Parameter 2: Producer Focus Groups:

Summary of main themes generated at each respective meeting include:

Meeting 1 (conducted before breeding systems were implemented on each herd):

  1. Excitement over potential improvements in genetics and value of replacement heifers.

"I expect to retain better heifers and improve the quality of my herd."

2. Concern over time and labor requirements needed to implement the AI breeding system on their operations.

"As far as time and as far as… is it going to be worth my effort to go through this AI process versus just herding the bulls out the way that I have been doing it."

3. Intensiveness of records and whether information would be useful.  Some thought that CHAPS may be helpful while others weren't quite as convinced:

"I can judge whether I got a poor cow or a poor calf in there and I can go out and do the same thing as what you’re doing in the CHAPS program and go out and sell it.

4. Getting others (family members and/or associates) more involved in the record-keeping process

5. Quality of thorough evaluation of financial aspects of operation may lead to better-informed decisions regarding many aspects of herd management.

"Where I can cut costs to where I can put a little more money in than I need to or I can afford to put more money where it makes sense."

6. When asked to consider factors related to quality of life that participants thought may be impacted by components of the program they identified spending time with family and friends, pride in their herds, and time available to complete necessary tasks.

Meeting 2 (conducted after implementation of breeding system but before calves were born):

  1. The process of implementing AI breeding was more than natural service, yet went smoother than anticipated.

"Yea I thought it all went pretty good I guess. It wasn’t much to it. It was a pretty simple deal."

2. Scheduling is more intensive with AI when considering not only scheduling time for specific activities related to the breeding systems but also with regards to the altered schedules of labor and other farming tasks.

3. Increased family involvement and potential to bring younger family members into the management activities of the herd. 

"We like working cattle together and when you get everybody there its usually good food and comradery and even if it’s just our family."

4. Excitement related to seeing the resultant calf crops being born and growing by their mother's side.

5. Anticipation of the upcoming calving season and more calves being born early in the calving season.

6. Preliminary use of the CHAPS program appears to yield an extensive amount of information.

7. It may take several years to see a true benefit from 3rd party evaluation of cattle production records.

8. Getting all required financial records could be a difficult task but once a system is in place for doing this regularly the burden is reduced.

9. Financial advisors have a major role in making the financial programs work.

10.  Having expenses categorizing makes many things easier; taxers, discussions with bankers, etc.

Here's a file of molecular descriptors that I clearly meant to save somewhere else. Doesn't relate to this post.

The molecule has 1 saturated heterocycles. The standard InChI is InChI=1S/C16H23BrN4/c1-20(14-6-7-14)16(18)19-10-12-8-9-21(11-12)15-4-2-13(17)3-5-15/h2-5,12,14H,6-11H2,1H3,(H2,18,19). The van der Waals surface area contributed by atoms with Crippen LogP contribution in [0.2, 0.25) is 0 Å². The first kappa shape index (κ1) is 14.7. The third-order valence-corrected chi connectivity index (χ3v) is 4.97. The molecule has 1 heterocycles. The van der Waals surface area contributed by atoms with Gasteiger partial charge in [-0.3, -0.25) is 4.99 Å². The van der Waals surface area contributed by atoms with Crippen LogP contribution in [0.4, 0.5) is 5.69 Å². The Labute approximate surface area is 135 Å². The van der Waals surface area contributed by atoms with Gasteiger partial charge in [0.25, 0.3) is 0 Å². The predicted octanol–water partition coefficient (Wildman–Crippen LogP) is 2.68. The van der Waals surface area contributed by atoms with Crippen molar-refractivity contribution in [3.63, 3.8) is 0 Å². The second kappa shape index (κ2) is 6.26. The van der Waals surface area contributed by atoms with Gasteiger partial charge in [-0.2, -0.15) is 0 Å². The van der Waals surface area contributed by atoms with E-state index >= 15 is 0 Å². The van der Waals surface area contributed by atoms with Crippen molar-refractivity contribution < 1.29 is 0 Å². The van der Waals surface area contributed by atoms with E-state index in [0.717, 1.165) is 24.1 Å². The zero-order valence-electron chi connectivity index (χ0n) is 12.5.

11.  With regards to quality of life: spent more time with family, increased learning and interest in AI, and increased workload during key stages of breeding system implementation. 

Meeting 3 (after calves have been born and all components of the project have been complete

  1. Each participant felt they had gained valuable information from the project regarding the short-term and potential long-term impacts of each breeding system on their operation.  Some continued using AI in their cow herd whereas a smaller proportion decided that natural service was the best long-term solution for their operation.
  2. Some benefits of breeding systems evaluated are not short-term and were not accounted for in partial budget analysis. Specifically, items including improved genetics of cow herd, value of replacement heifers, and improved value of calves that are sold direct to feedyards or through auction markets that was not directly related to final weight (i.e. phenotypic differences or perceptions by buyers of differing value from calves originating from the respective breeding systems). 
  3. Producers were divided as to the relative value they perceived from being involved in a cow herd record keeping program (CHAPS) and had strong feelings as to whether they would continue with the program. 
  4. All participants were in agreement, however, regarding the importance of some type of financial record keeping system and that such a system can positively contribute to the long term sustainability of their operation.
  5. The on-farm breeding system implementation and the financial evaluations were used to develop long-term strategies to increase profit in the herd.
  6. Producers stressed the importance of strategic marketing and adding value to calves that resulted from the AI breeding system.  In addition, one producer identified a savings of over $60,000 by strategic retention of bulls from AI breeding rather that purchase of outside genetics.

Parameter 3: Survey of Program Impacts for Participating Producers

A survey addressing short- and intermediate-term objectives was distributed to participants after project completion. A summary of a survey questions and participant responses follows: